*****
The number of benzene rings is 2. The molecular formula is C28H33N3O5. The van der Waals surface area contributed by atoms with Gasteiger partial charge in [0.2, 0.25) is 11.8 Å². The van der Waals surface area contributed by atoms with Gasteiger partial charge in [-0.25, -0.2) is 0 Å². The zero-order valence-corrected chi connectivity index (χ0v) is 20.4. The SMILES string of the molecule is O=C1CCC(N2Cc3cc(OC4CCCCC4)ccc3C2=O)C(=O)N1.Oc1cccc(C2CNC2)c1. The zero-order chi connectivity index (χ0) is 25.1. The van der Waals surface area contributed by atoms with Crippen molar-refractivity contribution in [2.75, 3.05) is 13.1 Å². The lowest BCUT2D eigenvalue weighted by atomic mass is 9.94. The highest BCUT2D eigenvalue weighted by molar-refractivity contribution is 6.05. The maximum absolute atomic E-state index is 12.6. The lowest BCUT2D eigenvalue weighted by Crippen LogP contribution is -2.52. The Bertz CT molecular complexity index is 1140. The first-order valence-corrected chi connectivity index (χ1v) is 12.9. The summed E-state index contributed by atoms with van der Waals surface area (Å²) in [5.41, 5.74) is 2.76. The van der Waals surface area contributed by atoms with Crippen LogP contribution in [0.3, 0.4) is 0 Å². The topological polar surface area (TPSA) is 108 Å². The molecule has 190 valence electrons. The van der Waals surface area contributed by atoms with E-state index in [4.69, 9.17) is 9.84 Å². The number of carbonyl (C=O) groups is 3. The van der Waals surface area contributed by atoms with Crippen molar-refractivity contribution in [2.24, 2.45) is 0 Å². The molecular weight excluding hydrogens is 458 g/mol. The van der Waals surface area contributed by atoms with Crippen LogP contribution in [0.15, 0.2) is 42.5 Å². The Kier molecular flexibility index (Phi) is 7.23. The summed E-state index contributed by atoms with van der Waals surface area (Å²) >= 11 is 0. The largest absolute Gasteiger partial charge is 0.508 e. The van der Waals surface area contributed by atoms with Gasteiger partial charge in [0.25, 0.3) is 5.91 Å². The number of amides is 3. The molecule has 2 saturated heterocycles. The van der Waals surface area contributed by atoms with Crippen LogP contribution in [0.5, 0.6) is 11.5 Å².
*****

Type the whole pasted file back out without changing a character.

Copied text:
The number of benzene rings is 2. The molecular formula is C28H33N3O5. The van der Waals surface area contributed by atoms with Gasteiger partial charge in [0.2, 0.25) is 11.8 Å². The van der Waals surface area contributed by atoms with Gasteiger partial charge in [-0.25, -0.2) is 0 Å². The zero-order valence-corrected chi connectivity index (χ0v) is 20.4. The SMILES string of the molecule is O=C1CCC(N2Cc3cc(OC4CCCCC4)ccc3C2=O)C(=O)N1.Oc1cccc(C2CNC2)c1. The zero-order chi connectivity index (χ0) is 25.1. The van der Waals surface area contributed by atoms with Crippen molar-refractivity contribution in [2.75, 3.05) is 13.1 Å². The lowest BCUT2D eigenvalue weighted by atomic mass is 9.94. The highest BCUT2D eigenvalue weighted by molar-refractivity contribution is 6.05. The maximum absolute atomic E-state index is 12.6. The lowest BCUT2D eigenvalue weighted by Crippen LogP contribution is -2.52. The Bertz CT molecular complexity index is 1140. The first-order valence-corrected chi connectivity index (χ1v) is 12.9. The summed E-state index contributed by atoms with van der Waals surface area (Å²) in [5.41, 5.74) is 2.76. The van der Waals surface area contributed by atoms with Crippen LogP contribution in [0.3, 0.4) is 0 Å². The topological polar surface area (TPSA) is 108 Å². The molecule has 190 valence electrons. The van der Waals surface area contributed by atoms with E-state index in [4.69, 9.17) is 9.84 Å². The number of carbonyl (C=O) groups is 3. The van der Waals surface area contributed by atoms with Crippen molar-refractivity contribution in [2.24, 2.45) is 0 Å². The molecular weight excluding hydrogens is 458 g/mol. The van der Waals surface area contributed by atoms with Crippen LogP contribution in [0.15, 0.2) is 42.5 Å². The Kier molecular flexibility index (Phi) is 7.23. The summed E-state index contributed by atoms with van der Waals surface area (Å²) >= 11 is 0. The largest absolute Gasteiger partial charge is 0.508 e. The van der Waals surface area contributed by atoms with Gasteiger partial charge in [0.25, 0.3) is 5.91 Å². The number of amides is 3. The molecule has 2 saturated heterocycles. The van der Waals surface area contributed by atoms with Crippen LogP contribution in [0.5, 0.6) is 11.5 Å².